Itís very important to learn the "rules" when you travel on public transportation in Europe. In most countries you buy a ticket before boarding (at a kiosk, automatic vending machine, tobacco shop or ticket agent) and stamp the ticket in a yellow machine when you get on. It Italy, you are expected to enter the bus from the rear and exit from the front. Riding the bus is on the honor system and there are severe fines for riding without a ticket or riding without a validated ticket. This is the same with trains in Italy, you must validate the ticket before getting on. The fine is 10,000 lira. If the machine doesnít work you can write the time and date in ink where the machine would have validated the ticket but it must be done before the conductor asks to see it.
We got off the bus, walked up the hill to Monteriggione and found a nice place to sit under the town walls to have lunch. We had put one of the hotel blankets in our day pack so we had something to sit on. It was a beautiful day and we could just see the towers from San Gimignano in the distance. We walked around the town and then sat in the piazza before leaving to catch the bus back to Siena. Back in Siena we did a little shopping and located a restaurant were we had met Millie and Stephanie on our last trip to Siena, the Osteria Il Tamburino. We walked back to the Il Campo for some wine and people watching. We ate dinner at the Osteria with Chianti and pasta.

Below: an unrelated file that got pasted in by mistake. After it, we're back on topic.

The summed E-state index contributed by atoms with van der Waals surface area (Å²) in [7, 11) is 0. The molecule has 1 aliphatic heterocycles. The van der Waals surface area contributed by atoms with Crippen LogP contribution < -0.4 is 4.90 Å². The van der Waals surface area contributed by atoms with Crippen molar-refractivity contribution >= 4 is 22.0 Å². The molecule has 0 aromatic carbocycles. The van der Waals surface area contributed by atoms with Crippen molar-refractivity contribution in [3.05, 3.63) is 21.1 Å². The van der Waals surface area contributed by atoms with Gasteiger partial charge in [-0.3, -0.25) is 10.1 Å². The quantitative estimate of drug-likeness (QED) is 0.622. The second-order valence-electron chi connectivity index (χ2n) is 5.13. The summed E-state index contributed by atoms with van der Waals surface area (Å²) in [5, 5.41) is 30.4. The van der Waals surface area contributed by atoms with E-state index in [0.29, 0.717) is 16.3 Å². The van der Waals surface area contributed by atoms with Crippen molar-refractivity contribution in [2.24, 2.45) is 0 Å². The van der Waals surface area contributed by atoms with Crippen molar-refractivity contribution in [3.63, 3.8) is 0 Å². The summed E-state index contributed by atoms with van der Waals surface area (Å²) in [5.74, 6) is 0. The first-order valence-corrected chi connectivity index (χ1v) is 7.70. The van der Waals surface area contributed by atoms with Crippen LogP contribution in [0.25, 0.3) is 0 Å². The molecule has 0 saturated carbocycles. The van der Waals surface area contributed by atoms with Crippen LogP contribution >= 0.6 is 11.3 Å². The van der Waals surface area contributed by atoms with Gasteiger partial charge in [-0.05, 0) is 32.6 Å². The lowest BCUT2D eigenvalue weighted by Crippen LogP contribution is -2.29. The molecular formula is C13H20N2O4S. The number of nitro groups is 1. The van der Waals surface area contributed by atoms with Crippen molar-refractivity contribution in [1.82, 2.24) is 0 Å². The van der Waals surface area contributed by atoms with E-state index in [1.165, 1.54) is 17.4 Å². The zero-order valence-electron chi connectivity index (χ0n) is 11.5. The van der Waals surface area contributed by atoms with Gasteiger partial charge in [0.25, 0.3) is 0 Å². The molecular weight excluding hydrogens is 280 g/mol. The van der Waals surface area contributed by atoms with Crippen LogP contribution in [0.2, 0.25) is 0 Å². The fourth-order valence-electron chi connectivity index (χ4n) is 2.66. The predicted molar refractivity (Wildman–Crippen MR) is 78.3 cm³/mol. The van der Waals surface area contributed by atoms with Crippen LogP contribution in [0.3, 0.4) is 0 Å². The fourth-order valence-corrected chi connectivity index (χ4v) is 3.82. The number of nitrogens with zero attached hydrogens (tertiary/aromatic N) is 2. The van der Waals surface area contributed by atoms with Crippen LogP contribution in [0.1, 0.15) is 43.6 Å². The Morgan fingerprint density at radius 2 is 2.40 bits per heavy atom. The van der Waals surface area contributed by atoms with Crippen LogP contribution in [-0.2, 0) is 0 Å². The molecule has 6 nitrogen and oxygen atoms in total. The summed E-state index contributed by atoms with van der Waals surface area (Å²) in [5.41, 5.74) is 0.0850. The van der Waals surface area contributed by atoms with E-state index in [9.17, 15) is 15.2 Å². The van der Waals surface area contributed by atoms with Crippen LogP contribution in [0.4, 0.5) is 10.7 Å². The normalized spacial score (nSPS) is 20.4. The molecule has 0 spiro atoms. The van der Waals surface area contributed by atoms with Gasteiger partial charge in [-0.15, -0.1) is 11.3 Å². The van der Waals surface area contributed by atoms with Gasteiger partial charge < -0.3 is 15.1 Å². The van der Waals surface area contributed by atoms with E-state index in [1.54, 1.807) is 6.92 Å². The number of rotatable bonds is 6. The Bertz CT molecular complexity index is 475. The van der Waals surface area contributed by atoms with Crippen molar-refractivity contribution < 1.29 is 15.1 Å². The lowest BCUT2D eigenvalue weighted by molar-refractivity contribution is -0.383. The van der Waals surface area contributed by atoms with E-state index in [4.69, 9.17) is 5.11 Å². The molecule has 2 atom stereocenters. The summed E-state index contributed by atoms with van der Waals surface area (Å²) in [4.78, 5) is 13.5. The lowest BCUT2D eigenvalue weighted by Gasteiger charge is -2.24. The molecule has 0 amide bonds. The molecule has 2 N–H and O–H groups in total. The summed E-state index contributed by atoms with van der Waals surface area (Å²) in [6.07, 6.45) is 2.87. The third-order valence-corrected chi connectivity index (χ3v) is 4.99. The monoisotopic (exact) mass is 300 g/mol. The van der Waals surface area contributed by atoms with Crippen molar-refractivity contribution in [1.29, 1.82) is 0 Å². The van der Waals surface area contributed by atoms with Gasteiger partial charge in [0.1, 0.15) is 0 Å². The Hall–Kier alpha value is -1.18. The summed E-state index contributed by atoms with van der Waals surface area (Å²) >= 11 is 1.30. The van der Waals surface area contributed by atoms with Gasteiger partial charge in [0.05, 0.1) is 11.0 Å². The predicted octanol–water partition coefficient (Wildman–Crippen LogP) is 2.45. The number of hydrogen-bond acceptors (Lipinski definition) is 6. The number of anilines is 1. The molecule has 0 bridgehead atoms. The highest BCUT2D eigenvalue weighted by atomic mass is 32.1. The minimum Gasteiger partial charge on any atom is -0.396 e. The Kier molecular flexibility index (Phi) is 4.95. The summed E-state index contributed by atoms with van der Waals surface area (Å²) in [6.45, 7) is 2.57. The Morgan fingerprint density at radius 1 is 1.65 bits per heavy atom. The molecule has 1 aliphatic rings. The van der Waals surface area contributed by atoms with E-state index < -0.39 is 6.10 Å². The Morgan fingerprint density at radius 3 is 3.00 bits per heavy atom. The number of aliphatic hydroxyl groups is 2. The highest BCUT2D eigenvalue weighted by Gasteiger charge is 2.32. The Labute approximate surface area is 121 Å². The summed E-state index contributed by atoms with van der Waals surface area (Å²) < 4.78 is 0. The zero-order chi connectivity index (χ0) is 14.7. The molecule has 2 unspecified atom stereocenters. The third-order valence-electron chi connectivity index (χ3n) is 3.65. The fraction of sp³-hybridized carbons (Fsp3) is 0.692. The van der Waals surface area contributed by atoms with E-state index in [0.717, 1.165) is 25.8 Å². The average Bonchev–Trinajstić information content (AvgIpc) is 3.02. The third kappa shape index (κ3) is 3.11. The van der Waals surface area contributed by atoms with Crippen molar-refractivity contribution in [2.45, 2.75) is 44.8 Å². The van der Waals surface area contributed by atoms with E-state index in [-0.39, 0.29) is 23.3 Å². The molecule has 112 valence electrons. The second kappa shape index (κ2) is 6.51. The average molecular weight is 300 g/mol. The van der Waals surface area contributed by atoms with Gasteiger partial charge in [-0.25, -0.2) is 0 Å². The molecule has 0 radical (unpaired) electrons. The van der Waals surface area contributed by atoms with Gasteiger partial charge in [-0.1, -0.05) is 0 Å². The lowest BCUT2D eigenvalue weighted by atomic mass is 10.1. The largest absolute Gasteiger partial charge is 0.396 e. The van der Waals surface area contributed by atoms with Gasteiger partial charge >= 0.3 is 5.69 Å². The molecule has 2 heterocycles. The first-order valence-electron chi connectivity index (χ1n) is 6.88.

Stopped for gelato and then back to the hotel before the curfew.